U.S. stocks inched higher Thursday as investors shrugged off hawkish comments from U.S. Federal Reserve and European Central Bank officials. 

The S&P 500 rose about 0.7% to 4006.81 at the closing bell, while the Dow industrials added 0.6% to 31774.52. The largely tech-focused Nasdaq Composite, meanwhile, rose around 0.6% to 11862.13. 

Stocks have largely retreated in recent sessions as investors contend with both inflation-driven interest rate hikes and stagnating international economic growth. Central banks both at home and abroad field similar challenges to pump the brakes on inflation without stifling recoveries across pandemic-battered economies.

Federal Reserve Chair Jerome Powell reaffirmed the Fed’s commitment to pursue aggressive actions to clamp down on inflation in a speech at a virtual conference hosted by the Cato Institute on Thursday. Powell promised the Fed would pursue interest rate hikes “for as long as it takes” to curb decades-high inflation, even at the risk of slowing economic growth. 

Although investors took heed of Powell’s comments, the stock market finished higher on Thursday as Powell’s interest rate rhetoric remained largely unchanged from central bank statements issued earlier this month. Investors remain fairly certain that a third consecutive .75% interest rate hike is on its way as the Fed prepares to reconvene on September 21.

“The market is presuming that the Fed is going to beat back the inflation,” said Ron Temple, U.S. Equity Head at Lazard Asset Management. “Then we can go back to lower rates.”

The European Central Bank, confronting a similarly bleak inflation picture, announced plans to raise a key interest rate from zero to 0.75 percentage points Thursday. The hike, the agency’s largest since 1999, comes amid an energy crisis driven by Russia’s war in Ukraine that has forced several European industries to shutter.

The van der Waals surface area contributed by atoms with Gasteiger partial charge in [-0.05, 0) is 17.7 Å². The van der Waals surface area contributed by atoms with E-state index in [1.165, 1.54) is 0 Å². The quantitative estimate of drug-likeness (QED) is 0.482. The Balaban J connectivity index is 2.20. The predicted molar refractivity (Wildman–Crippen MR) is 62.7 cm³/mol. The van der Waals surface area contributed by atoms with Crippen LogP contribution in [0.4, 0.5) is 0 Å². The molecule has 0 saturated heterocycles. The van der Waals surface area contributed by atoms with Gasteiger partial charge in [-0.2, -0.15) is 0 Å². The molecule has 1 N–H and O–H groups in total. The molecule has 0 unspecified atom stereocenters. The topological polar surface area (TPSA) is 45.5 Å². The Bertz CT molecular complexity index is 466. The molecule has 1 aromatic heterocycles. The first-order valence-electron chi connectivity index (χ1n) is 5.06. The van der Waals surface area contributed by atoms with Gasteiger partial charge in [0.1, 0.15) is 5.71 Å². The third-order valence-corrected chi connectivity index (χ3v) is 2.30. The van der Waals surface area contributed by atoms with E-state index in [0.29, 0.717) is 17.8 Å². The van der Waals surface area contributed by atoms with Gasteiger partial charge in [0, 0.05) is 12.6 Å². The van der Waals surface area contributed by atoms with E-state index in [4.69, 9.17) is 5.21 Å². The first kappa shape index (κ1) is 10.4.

“It’s a tricky situation that they’re trying to manage with inflation largely driven by energy costs,” said Carl Ludwigson, managing director at Bel Air Investments. “Capital is global, so what the ECB does, relative to what the Fed does in terms of inflation, is very important for overall capital flows.”

Despite the increasingly cloudy economic picture, several sectors posted gains on Thursday. 
The healthcare sector continued to prove resilient to economic headwinds, gaining 1.8% at the market close, as the U.S. grows its stockpile of COVID and monkey pox vaccines. Also up were the financial and information technology sectors, which gained roughly 1.7% and 0.3% respectively. 

Regeneron Pharmaceuticals stock, which gained a stunning 18.8%, and Moderna Inc. stock, which rose 4.7%, were among the biggest winners at the closing bell.  Also up was financial firm Invesco LTD. whose shares rose roughly 4.8%. Meanwhile, tech firm ON Semiconductor Corp. rose 4.7%  as Apple’s announcement of its impending iPhone launch boosted customer demand for smartphones and the semiconductor chips that power them. 

On the flipside, the consumer staples and communication services sectors emerged as the sessions biggest losers. Food stocks were among the S&P 500’s bottom market movers, with McCormick & Co. stock down 6.7% and Kraft Heinz Co. stock down roughly 3.4%. Realty Income Corp. stock, meanwhile, also closed low, with its shares falling roughly 2.8%.

As central banks continue to clamp down on inflation, it is likely markets will continue to act at least somewhat bearish. And as Europe continues to pursue multilateral moves to thwart Russia by imposing sanctions on Russian goods and price caps on Russian oil, it is likely economic growth and industrial output in Europe will continue to slow, further kneecapping markets.